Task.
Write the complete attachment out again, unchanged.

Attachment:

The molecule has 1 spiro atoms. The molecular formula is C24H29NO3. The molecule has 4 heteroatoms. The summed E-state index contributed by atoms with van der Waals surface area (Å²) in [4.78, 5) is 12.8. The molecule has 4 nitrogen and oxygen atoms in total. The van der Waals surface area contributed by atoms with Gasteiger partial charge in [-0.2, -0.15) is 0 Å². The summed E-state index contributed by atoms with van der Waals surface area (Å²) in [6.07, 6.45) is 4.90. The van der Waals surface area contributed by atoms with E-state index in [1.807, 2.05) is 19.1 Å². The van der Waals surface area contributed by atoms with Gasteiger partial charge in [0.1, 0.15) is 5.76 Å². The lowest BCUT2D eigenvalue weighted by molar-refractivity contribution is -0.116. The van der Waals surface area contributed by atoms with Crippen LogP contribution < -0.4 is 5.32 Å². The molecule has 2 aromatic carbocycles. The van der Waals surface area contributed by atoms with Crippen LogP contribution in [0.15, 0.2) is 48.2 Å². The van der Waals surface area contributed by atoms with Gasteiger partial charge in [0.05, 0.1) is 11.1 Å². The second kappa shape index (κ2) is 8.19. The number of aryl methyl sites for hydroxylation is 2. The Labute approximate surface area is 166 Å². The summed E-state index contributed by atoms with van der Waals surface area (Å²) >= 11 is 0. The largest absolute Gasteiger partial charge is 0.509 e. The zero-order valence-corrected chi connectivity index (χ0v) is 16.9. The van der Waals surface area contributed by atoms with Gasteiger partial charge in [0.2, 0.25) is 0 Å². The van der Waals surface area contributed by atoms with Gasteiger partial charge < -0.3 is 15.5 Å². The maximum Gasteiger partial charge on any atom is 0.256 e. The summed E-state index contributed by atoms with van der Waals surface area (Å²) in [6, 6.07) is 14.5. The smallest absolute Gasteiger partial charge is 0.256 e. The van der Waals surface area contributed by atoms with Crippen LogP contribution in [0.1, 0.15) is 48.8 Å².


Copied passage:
The molecule has 1 spiro atoms. The molecular formula is C24H29NO3. The molecule has 4 heteroatoms. The summed E-state index contributed by atoms with van der Waals surface area (Å²) in [4.78, 5) is 12.8. The molecule has 4 nitrogen and oxygen atoms in total. The van der Waals surface area contributed by atoms with Gasteiger partial charge in [-0.2, -0.15) is 0 Å². The summed E-state index contributed by atoms with van der Waals surface area (Å²) in [6.07, 6.45) is 4.90. The van der Waals surface area contributed by atoms with E-state index in [1.807, 2.05) is 19.1 Å². The van der Waals surface area contributed by atoms with Gasteiger partial charge in [0.1, 0.15) is 5.76 Å². The lowest BCUT2D eigenvalue weighted by molar-refractivity contribution is -0.116. The van der Waals surface area contributed by atoms with Crippen LogP contribution < -0.4 is 5.32 Å². The molecule has 2 aromatic carbocycles. The van der Waals surface area contributed by atoms with Crippen LogP contribution in [0.15, 0.2) is 48.2 Å². The van der Waals surface area contributed by atoms with Gasteiger partial charge in [0.05, 0.1) is 11.1 Å². The second kappa shape index (κ2) is 8.19. The number of aryl methyl sites for hydroxylation is 2. The Labute approximate surface area is 166 Å². The summed E-state index contributed by atoms with van der Waals surface area (Å²) >= 11 is 0. The largest absolute Gasteiger partial charge is 0.509 e. The zero-order valence-corrected chi connectivity index (χ0v) is 16.9. The van der Waals surface area contributed by atoms with Gasteiger partial charge in [0.2, 0.25) is 0 Å². The van der Waals surface area contributed by atoms with Gasteiger partial charge < -0.3 is 15.5 Å². The maximum Gasteiger partial charge on any atom is 0.256 e. The summed E-state index contributed by atoms with van der Waals surface area (Å²) in [6, 6.07) is 14.5. The smallest absolute Gasteiger partial charge is 0.256 e. The van der Waals surface area contributed by atoms with Crippen LogP contribution in [0.1, 0.15) is 48.8 Å².